What is Letterpress?
The most frequently asked question at the Hatch Show Print counter—just ahead of inquiries about whether or not visitors are permitted to pet the beloved shop cat, Maow—is, of course, What is letterpress printing?
Letterpress printing is a process in which raised, inked surfaces—usually made of wood, metal, or linoleum—are pressed onto paper. This practice is essentially the same method of relief printing that was invented in the fifteenth century by Johannes Gutenberg, using movable type, hand-carved blocks, and hand-cranked printing presses.
Designs carved on wood blocks combine with movable letters of wood or metal. These elements are positioned backwards, and locked into a frame, or “chase,” secured in a printing press, and inked. The paper is pressed onto the inked type to obtain an impression that is right-reading. Posters with more than one color require separate assemblages, or “forms,” for each color. Each application of additional color requires a new pass of the paper through the press.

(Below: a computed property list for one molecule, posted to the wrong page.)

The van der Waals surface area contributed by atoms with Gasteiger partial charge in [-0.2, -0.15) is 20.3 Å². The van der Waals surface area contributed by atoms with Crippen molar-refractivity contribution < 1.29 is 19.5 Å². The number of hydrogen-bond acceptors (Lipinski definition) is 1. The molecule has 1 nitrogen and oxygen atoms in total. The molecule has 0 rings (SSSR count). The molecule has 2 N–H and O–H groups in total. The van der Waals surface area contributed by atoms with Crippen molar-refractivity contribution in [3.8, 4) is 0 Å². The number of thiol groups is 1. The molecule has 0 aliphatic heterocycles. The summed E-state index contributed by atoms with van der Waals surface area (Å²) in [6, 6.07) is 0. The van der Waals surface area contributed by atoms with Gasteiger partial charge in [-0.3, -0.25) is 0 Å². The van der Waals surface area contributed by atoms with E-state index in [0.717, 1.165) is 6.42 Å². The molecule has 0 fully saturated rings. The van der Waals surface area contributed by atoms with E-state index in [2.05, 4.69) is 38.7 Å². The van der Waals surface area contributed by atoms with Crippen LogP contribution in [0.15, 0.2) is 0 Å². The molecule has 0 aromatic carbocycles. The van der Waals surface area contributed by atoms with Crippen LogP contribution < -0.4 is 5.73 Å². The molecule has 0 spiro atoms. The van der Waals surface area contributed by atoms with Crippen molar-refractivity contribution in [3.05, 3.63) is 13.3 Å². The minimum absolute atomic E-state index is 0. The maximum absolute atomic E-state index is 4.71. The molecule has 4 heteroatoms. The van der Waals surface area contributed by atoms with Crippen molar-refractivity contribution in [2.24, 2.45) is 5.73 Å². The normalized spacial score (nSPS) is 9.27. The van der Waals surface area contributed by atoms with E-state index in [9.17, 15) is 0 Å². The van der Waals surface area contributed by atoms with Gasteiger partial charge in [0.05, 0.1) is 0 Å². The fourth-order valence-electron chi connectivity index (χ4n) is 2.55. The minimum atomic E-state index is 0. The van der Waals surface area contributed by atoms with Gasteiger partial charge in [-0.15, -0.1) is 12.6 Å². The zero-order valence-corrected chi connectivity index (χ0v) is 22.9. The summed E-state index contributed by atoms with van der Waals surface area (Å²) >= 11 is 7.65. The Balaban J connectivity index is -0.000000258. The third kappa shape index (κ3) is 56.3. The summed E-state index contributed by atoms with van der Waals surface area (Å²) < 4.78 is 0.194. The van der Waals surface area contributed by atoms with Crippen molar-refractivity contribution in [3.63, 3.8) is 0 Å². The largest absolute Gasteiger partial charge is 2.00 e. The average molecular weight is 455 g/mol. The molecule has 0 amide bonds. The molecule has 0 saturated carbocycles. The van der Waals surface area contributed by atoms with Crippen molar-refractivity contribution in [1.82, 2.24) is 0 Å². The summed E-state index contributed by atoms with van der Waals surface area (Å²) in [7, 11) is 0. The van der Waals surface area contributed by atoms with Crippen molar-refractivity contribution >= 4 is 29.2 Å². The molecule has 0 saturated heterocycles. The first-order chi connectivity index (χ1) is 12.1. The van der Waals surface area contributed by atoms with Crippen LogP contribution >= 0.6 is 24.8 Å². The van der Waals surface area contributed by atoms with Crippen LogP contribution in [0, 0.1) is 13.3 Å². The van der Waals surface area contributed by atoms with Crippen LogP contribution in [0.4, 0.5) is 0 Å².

Today, Hatch Show Print creates posters the same way they were produced over a century ago. Since setting up shop in 1879, it has also become one of the oldest operating letterpress print shops in the United States. Producing over 600 poster jobs each year—many of them for country performers, totaling roughly 250,000 posters printed on ten presses—the shop is one of the more prolific letterpress print shops, still using its extensive archive of vintage wood type and carved wood and linoleum blocks. After five generations of near-constant use by designers and printers producing posters, Hatch Show Print has become a bona fide analog institution, surviving and thriving into the digital age.